Partly, it is because my bird, Pearl, chews through the pages before I can read them. But that is a topic for a different post.
Let’s take Time magazine, for instance. When it arrives, I first quickly scan the cover to see if I have any hopes of comprehending the cover story (usually the answer here is “no”). Then I flip to the back and glance through the “top 10 questions” with the celebrity guest of the month. Then I read Joel Stein, who seems to intuitively grasp that his one-page column will likely be the only article in the whole issue that I will readily understand. When I am done with Joel, I then promptly pop the magazine in the recycling bag.
But every so often I just have a feeling about a certain issue, and then I go thumbing through it, looking for whatever article is calling for my attention. This month the article was in the magazine Real Simple, and it was called “The Conversation That Changed Me”. There were several short stories in the piece, and I read them all. They were all very moving. But when I got to the one called “My boss taught me to stop trying to impress everyone”, I paused for a while.
The woman who wrote the piece, Meredith Maran, shared that as a naturally extroverted, Type A personality, she had grown accustomed in social settings to bouncing about a room, talking to everyone she met, introducing herself, and “getting it done”, whether from a networking or a friendship perspective. As an introvert myself, I could only relate to her typical way of being from the networking perspective, as this is what I have often forced myself to do when I have attended conferences and conventions, and certainly during my speaking events when I am the only person I am likely to …
Recently I received a question from a reader that relates to this post about something I call “habitual anxiety”.
She wrote: Thank you for this. I am exactly here, at this very moment, and your post is invaluable. I do have a question though. Could you explain a little more about how not to suppress the anxiety while challenging it? I find combining acceptance and challenging thoughts confusing. Thanks!
I think this is a great question. So great in fact that I am tempted to go ask someone else for “the answer”. But unfortunately, I already know that there is no one answer that will fit each individual’s situation when it comes to habitual, or habit-forming, anxiety.
So instead, I will just share what works for me.
I actually have a series of steps I follow when I work with my own anxiety. Roughly, here they are (I’ve never tried to actually write them down before!):
I notice my anxiety and name it – “Aha. I am feeling ‘anxious’.”
I congratulate myself for noticing and naming my emotion correctly.
I say to myself, “I am feeling anxious….and that is okay.” The “okay” part reduces any shame or vulnerability I may be feeling about feeling anxious. It defuses one of my “hot buttons”, which is my belief that I am an anxious person who is weakened by her anxiety.
I remind myself that anxiety is just a feeling like any other – it does not have any meaning other than the one I give it, and it does not define me as a person.
I take some deep breaths. As I breathe in and out, I allow the anxious feelings to bubble up, through and out of me. If I notice myself trying to hold the anxiety in, push it down, control its intensity or ignore it, I refocus on my breath and remind myself that I will be okay – if I let the anxiety out, it is coming out so it can LEAVE. Yahoo!!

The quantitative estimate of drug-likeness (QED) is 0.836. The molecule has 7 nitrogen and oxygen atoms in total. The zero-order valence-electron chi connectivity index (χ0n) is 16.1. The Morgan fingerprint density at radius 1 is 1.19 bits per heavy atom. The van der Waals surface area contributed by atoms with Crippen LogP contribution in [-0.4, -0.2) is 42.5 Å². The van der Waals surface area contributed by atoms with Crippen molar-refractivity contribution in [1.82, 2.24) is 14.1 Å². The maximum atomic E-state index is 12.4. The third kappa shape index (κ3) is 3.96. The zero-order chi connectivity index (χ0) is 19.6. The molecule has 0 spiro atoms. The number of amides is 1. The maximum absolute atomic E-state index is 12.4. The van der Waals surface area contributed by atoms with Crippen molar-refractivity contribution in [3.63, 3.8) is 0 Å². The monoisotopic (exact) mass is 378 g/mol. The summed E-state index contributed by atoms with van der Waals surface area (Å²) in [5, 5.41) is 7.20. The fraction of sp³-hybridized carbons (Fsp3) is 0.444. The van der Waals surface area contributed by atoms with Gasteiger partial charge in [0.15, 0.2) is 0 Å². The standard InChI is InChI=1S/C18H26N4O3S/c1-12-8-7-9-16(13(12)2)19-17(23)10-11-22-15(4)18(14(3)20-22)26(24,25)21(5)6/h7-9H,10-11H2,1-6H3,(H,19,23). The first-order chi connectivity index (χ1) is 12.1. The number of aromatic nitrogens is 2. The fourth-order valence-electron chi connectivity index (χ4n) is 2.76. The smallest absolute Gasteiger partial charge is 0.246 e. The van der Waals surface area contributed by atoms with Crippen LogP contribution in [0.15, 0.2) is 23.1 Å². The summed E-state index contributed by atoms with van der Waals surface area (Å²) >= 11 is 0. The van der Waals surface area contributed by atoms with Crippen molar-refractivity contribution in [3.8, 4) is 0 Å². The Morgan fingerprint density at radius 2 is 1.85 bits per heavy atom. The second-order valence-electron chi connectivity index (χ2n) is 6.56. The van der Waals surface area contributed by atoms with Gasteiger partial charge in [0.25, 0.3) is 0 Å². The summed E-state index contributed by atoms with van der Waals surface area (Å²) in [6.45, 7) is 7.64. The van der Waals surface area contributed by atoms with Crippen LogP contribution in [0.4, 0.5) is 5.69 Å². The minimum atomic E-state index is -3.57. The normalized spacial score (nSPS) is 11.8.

I do the deep breathing and …
In a society that lives, breathes even, on the credo of “more, better, faster”, I often feel like I am chasing ghosts in my search for inner contentment. Don’t get me wrong – I am not giving up. But so often I spend an entire day chasing what I think is “contentment”, only to discover by day’s end that it was just another desire.
For instance, recently I realized that the state of “happiness” and the state of “contentment” are not one and the same. They cannot possibly be. When I look at the examples of the lives of the great ones – Gandhi, Mother Teresa, the Dalai Lama, Jesus, Buddha, Moses and others- I see so much hardship as well as joy. Yet these are the same beings who continually advocated a peaceful approach, an approach where each day is a whole life lived in and of itself, and one’s inner state is entirely dependent upon one’s own intention about the same.
The definition of “contentment” I find in modern language dictionaries is similarly confusing. For instance, Dictionary.com states that contentment means “a state of happiness and satisfaction”. But contrast this with what the Bible (and probably other great holy texts) say contentment means: “An internal satisfaction which does not demand changes in external circumstances”.
This second definition, to me, much more fully describes what I am attempting to cultivate in my own life. When I am feeling happy (which is usually because I am getting something I want) it is easy to be contented. But what about when I am not feeling so happy? What about when I feel depressed or sad, angry or lonely? Where is contentment then?
If contentment is not the same as happiness, not the same as satisfaction, then it must still be there, hiding underneath the endless surf of my emotions. It has to be there – or otherwise the entire concept of “contentment” is a myth – an urban legend.
For years therapists (and others) have been telling me that I too easily appropriate the emotions of others for my own.
For years, I have had no idea what they were talking about.
I cannot begin to express how much time and money and effort I have spent attempting to heal from “my” emotional wounds over the years, only to encounter yet another treatment professional who would solemnly pronounce, “but don’t you see how you are taking on your parents’/brother’s/ex-boyfriend’s/friend’s/colleague’s jealousy/anger/guilt/shame/fear as your own?
In my politeness-person moments I might nod sagely (I hoped) and agree that yes, I most certainly did.
Most of the time, however, I would just gaze at the person I had just paid whatever amount of money to, hoping that my expression would convey whatever it needed to in order to get me off the hook.
Rarely, I would admit that no, I really didn’t, but I soon learned that only earned me a repeat performance of the initial explanation – you know, the one I hadn’t understood.
But then, the other day, all of a sudden it made sense to me. I was lying in bed (here, I could substitute “showering”, “jogging”, “cleaning” or other similar activity – really, anywhere but in the aforementioned treatment professional’s office) and it was like – “aha! I GET it.”